And now the wiring begins. First order of business is to get +12V back to the seats. There is power in the console, but I thought it would be better to take it straight off the battery, and not force it to compete with any draw from the outlet. I soldered an eye on the end of a fat wire and bolted it to the prescribed "jump start" stub in the fuse box to the right of the engine. Wire exists out of the bottom of the box and passes through one of the included inline fuse holders (normally tucked down, but pulled up here to show). I also pulled a second wire (blue) and stubbed it off for later use.

I then passed the wire through the huge wire grommet in the firewall. Hard to see in there, but follow that red wire back to the black grommet in the firewall. That's where I poked through.

Here is my new bright red wire along the door sill, and poking through the giant grommet above/between the throttle and brake.

That red power wire is brought under the carpet to the center console where it is distributed as needed. All major connections are done under the center console. Shown here are the three relays screwed to the mysterious silver box that is found under the console. Maybe this is where they keep the "black box" flight recorder??? All power for the heaters and lumbar pump come through the middle relay. The side relays control the heaters in each seat. The trigger to allow everything to happen is the ig-switched power to the console 12V outlet.

To remove the console:

1. Open console lid and remove the rug on the floor of the thing (just pulls out). Remove the two screws at the bottom that you just exposed.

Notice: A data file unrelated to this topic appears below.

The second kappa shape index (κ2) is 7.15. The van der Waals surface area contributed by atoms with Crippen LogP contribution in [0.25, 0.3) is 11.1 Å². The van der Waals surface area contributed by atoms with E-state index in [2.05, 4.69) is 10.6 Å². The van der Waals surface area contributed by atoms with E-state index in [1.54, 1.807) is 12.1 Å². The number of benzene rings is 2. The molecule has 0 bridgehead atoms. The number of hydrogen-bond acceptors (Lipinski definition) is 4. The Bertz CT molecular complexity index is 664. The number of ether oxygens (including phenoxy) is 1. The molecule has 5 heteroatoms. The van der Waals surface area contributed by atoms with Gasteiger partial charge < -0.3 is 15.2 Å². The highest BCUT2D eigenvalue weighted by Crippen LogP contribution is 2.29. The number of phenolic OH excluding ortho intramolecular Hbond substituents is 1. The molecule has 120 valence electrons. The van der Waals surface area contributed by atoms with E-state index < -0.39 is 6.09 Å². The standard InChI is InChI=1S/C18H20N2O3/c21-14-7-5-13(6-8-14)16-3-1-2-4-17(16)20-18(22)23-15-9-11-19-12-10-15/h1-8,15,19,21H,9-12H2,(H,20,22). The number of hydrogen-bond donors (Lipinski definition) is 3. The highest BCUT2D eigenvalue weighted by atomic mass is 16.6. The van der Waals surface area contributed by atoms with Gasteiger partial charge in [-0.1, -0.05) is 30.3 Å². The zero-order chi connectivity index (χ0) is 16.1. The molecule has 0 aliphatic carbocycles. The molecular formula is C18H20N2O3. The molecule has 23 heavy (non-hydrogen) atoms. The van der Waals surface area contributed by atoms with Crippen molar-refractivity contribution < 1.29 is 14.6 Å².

2. Remove cup holder trim from the front of the console by just pulling it off the clips. Remove two screws from the FRONT lower sides of the console that are now exposed - down near the floor at an angle. Don't remove the screws on the side (in the middle of the console) that are difficult to get to because the seats are in the way. Those only hold the shelf in the console.
3. Console is now free. Tilt whole console back. It will still be attached by all the wires in the rear of the thing for power, audio, etc.

Just some of the "extra" wires and connectors after the harness reconfiguration. This is probably half of what I didn't use.

All the connectors for the driver seat. Two white in the foreground are the lumbar power and switch connectors. The two green ones are for the heaters.

What it looks like when it is all done!

We finally took an extended trip (1500 miles) where I got to enjoy my labors. Driving four straight hours was actually *comfortable* with the adjustable support. I found that there is no one perfect setting. Being able to change it ever half hour or so made all the difference in my comfort. I'm VERY happy with these mods!